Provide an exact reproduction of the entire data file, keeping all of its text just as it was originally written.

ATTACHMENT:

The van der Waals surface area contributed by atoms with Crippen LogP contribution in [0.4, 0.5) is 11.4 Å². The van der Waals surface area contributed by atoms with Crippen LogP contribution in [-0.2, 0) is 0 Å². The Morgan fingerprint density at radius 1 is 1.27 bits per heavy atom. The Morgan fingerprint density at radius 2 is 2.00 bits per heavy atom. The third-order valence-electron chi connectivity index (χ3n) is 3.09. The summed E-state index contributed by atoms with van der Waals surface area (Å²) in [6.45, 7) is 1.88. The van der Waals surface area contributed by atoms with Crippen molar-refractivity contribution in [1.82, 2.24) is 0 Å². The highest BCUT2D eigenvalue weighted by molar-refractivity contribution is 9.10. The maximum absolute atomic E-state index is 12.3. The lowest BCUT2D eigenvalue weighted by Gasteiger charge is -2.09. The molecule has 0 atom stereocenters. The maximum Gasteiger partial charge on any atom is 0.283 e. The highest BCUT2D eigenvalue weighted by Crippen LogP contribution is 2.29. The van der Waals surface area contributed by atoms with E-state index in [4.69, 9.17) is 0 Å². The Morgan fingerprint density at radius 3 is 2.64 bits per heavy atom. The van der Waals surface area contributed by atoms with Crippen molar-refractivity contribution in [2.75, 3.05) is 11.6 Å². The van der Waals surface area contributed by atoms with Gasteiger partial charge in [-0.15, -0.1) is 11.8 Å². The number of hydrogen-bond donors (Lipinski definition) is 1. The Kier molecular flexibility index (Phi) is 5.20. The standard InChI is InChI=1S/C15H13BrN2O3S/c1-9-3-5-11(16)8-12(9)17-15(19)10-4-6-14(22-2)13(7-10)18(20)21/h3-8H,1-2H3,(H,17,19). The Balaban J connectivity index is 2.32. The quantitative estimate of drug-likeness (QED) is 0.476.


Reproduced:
The van der Waals surface area contributed by atoms with Crippen LogP contribution in [0.4, 0.5) is 11.4 Å². The van der Waals surface area contributed by atoms with Crippen LogP contribution in [-0.2, 0) is 0 Å². The Morgan fingerprint density at radius 1 is 1.27 bits per heavy atom. The Morgan fingerprint density at radius 2 is 2.00 bits per heavy atom. The third-order valence-electron chi connectivity index (χ3n) is 3.09. The summed E-state index contributed by atoms with van der Waals surface area (Å²) in [6.45, 7) is 1.88. The van der Waals surface area contributed by atoms with Crippen molar-refractivity contribution in [1.82, 2.24) is 0 Å². The highest BCUT2D eigenvalue weighted by molar-refractivity contribution is 9.10. The maximum absolute atomic E-state index is 12.3. The lowest BCUT2D eigenvalue weighted by Gasteiger charge is -2.09. The molecule has 0 atom stereocenters. The maximum Gasteiger partial charge on any atom is 0.283 e. The highest BCUT2D eigenvalue weighted by Crippen LogP contribution is 2.29. The van der Waals surface area contributed by atoms with E-state index in [4.69, 9.17) is 0 Å². The Morgan fingerprint density at radius 3 is 2.64 bits per heavy atom. The van der Waals surface area contributed by atoms with Crippen molar-refractivity contribution in [2.75, 3.05) is 11.6 Å². The van der Waals surface area contributed by atoms with Gasteiger partial charge in [-0.15, -0.1) is 11.8 Å². The number of hydrogen-bond donors (Lipinski definition) is 1. The Kier molecular flexibility index (Phi) is 5.20. The standard InChI is InChI=1S/C15H13BrN2O3S/c1-9-3-5-11(16)8-12(9)17-15(19)10-4-6-14(22-2)13(7-10)18(20)21/h3-8H,1-2H3,(H,17,19). The Balaban J connectivity index is 2.32. The quantitative estimate of drug-likeness (QED) is 0.476.